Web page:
Moholy-Nagy was born László Weisz in Bácsborsód to a Jewish-Hungarian family. His cousin was the conductor Sir Georg Solti. He attended Gymnasium (academic high school) in the city of Szeged. He changed his German-Jewish surname to the Magyar surname of his mother's Christian lawyer friend Nagy, who supported the family and helped raise Moholy-Nagy and his brothers when their Jewish father, Lipót Weisz left the family. Later, he added "Moholy" ("from Mohol") to his surname, after the name of the Hungarian town Mohol in which he grew up. One part of his boyhood was spent in the Hungarian Ada town, near Mohol in family house. In 1918 he formally converted to the Hungarian Reformed Church (Calvinist); his Godfather was his Roman Catholic university friend, the art critic Ivan Hevesy. Immediately before and during World War I he studied law in Budapest and served in the war, where he sustained a serious injury. In Budapest, on leaves and during convalescence, Moholy-Nagy became involved first with the journal Jelenkor ("The Present Age"), edited by Hevesy, and then with the "Activist" circle around Lajos Kassák's journal Ma ("Today"). After his discharge from the Austro-Hungarian army in October 1918, he attended the private art school of the Hungarian Fauve artist Róbert Berény. He was a supporter of the Communist Dictatorship (known as "Red Terror" and also "Hungarian Soviet Republic"), declared early in 1919, though he assumed no official role in it. After the defeat of the Communist Regime in August, he withdrew to Szeged. An exhibition of his work was held there, before he left for Vienna around November 1919. He left for Berlin early in 1920.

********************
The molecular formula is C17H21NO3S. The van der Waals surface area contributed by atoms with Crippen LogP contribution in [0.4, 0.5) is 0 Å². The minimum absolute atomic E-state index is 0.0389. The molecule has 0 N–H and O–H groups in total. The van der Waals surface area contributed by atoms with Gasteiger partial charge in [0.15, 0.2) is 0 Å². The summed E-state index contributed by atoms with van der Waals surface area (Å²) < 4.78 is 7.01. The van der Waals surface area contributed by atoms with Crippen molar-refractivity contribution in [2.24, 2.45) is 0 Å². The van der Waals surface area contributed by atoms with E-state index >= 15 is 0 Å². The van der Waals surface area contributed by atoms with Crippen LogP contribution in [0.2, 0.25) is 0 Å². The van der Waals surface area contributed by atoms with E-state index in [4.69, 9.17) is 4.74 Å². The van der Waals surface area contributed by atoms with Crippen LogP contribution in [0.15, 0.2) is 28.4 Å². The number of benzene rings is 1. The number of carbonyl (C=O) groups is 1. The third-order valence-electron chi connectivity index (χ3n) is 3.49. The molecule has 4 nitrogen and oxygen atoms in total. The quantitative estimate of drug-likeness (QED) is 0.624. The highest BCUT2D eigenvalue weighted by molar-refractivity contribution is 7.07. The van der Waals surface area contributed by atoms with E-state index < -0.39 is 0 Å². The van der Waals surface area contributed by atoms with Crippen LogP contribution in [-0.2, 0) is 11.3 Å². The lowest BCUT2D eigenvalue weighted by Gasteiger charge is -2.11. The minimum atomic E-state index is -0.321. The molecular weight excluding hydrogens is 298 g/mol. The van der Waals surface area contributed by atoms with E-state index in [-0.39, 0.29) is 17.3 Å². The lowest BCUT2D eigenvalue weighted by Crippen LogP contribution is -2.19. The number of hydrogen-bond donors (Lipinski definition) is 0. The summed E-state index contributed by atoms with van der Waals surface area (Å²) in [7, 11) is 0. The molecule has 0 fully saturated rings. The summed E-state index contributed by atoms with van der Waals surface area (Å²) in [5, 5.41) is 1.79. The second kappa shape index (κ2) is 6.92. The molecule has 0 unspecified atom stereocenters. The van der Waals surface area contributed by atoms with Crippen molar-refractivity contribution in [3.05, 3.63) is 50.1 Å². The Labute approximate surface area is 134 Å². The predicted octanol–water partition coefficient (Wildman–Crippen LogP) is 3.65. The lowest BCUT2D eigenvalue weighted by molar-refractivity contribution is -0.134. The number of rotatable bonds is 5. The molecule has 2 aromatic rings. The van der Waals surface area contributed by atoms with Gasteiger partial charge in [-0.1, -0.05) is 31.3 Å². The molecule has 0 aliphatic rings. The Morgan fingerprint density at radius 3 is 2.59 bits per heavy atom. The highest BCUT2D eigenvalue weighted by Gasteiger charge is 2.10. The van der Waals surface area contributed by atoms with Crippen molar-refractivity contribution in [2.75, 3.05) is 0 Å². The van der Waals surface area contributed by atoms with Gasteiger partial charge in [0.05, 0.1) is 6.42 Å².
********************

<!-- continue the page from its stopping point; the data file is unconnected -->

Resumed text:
Bayer - was an Austrian and American graphic designer, painter, photographer, sculptor, art director, environmental and interior designer, and architect, who was widely recognized as the last living member of the Bauhaus and was instrumental in the development of the Atlantic Richfield Company's corporate art collection until his death in 1985.